The 2017 Great Spirit Bison Show and Sale might be one of the last to run a sales ring.
The Manitoba Bison Association is eyeing video auctions to improve safety and public engagement during sales. The system would replace the sales ring with video taken of animals within their pens and then uploaded online. Online bidding would also be available.
Nolan Miller, president of the Manitoba Bison Association, said animals would still be transported to Brandon for the sale, as in previous years.
“There’s zero stress on the animals,” Miller said. “Basically, running them through the sales ring for people to bid on them is, to me, kind of pointless. If the animals are right there in the pens for the buyers to look at, I don’t see the need to run them through the sales ring. You run the risk of injuring the animal or, also, one of the handlers.”
Bison may return to the Royal Manitoba Winter Fair under a video auction system, the association has said. With about 100,000 visitors expected this year, the association hopes participation in the fair would increase public awareness and education of the industry.
The Great Spirit Bison Show and Sale usually coincides with the final days of the fair.
“The winter fair, they want us there, but it just doesn’t work out for penning space to have bison physically there. This was kind of, maybe a way to please everyone,” Miller said, adding that bison require more space than horses or cattle traditionally stalled during fair week.
With video auctioning, stock could be housed at Heartland Livestock Services, current home of the Great Spirit Bison Show and Sale, several kilometres away.
Ron Kristjansson, general manager of the provincial exhibition, said bison were once integrated in the fair, but moved to a separate event once the sale grew too large. The exhibition would be open to returning bison to the schedule, he said.
“We do get a lot of people from all walks of life through the fair and lots of farmers are there and lots of people who might have a connection to the bison industry, but I think, even for the general public or people who haven’t first-hand experienced a bison sale, it might be pretty interesting to watch part of it while they were at the fair,” he said.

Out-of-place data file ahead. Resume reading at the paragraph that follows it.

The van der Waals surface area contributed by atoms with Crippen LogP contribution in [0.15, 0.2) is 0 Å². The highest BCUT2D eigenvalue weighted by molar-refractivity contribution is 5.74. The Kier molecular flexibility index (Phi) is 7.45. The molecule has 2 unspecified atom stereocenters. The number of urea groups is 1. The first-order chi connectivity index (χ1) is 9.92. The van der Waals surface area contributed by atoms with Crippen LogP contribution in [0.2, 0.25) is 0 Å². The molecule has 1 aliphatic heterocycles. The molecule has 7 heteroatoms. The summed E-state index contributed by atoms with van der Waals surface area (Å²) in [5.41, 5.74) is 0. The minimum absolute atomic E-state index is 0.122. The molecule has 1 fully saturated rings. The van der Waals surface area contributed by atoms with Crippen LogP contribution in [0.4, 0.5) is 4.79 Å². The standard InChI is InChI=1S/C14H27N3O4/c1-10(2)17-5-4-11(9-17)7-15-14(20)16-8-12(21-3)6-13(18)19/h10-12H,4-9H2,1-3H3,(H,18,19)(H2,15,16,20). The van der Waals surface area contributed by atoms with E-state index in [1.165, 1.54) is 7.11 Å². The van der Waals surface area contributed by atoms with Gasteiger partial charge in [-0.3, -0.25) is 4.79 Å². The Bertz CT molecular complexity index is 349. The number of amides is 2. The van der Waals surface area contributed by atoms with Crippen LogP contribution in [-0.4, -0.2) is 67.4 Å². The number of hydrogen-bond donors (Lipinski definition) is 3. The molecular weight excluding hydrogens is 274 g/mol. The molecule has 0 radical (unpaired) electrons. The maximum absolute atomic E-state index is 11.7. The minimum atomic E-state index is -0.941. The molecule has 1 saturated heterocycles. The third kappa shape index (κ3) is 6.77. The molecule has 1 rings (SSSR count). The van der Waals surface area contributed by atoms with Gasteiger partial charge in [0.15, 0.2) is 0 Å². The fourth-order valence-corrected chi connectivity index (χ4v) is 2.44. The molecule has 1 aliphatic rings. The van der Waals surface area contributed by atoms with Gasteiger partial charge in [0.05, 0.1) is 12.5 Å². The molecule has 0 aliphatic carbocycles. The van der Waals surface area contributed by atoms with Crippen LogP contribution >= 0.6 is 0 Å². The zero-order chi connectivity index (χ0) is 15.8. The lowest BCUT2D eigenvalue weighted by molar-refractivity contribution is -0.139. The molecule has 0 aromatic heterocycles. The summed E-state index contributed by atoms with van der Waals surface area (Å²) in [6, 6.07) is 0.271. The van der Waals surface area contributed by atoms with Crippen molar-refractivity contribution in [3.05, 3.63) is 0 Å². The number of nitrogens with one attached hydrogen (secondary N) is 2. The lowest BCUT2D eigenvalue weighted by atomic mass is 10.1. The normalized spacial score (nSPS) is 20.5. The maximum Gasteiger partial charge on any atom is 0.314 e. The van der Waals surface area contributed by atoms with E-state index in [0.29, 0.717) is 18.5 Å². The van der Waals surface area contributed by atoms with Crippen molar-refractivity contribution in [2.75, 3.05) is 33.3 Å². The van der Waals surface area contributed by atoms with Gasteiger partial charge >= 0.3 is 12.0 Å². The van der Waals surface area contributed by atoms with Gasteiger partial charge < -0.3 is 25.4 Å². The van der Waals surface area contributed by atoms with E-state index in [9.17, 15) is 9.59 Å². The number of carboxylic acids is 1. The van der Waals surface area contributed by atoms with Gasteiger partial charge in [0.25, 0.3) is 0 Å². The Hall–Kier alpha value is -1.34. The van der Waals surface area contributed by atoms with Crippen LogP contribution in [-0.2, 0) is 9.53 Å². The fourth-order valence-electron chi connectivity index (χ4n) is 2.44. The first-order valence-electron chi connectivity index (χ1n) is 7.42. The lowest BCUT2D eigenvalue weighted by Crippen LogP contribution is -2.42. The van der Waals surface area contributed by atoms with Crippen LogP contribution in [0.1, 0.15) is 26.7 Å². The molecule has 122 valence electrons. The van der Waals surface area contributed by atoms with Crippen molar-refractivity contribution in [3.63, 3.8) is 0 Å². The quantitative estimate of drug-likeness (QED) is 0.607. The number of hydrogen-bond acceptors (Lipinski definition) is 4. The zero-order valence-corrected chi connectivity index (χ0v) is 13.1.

This year’s Great Spirit Bison Show and Sale featured 35 show animals and 150 head in the commercial sale.
The association previously ran a video auction during the 2016 Regina Agribition. It was a positive experience, so Miller says he does not anticipate push-back from members should the video auction be pursued here.
“I think the price would’ve been the same either way if we would’ve run them through the ring or by video,” he said of the association’s experiment last year. “The prices held up real good and everyone we talked to thought it went well. I know before the sale there were some people who were concerned that it might not go as well, because there’s always people who are leery of change.”
Miller acknowledged that a video auction next year may cost more than it did in Regina.
Last year, the association used a video auction provider who was already on site for the Agribition cattle show, which also integrated video. It would likely be a greater cost should a similar company be called in specifically for the bison sale, Miller said.
The success of the sale will be reliant on the quality of the video, he added.
The idea was presented and largely accepted by membership during the Manitoba Bison Association annual general meeting March 31.
The Manitoba Bison Association will reach out to both the provincial exhibition and video auction provider before making any further decisions.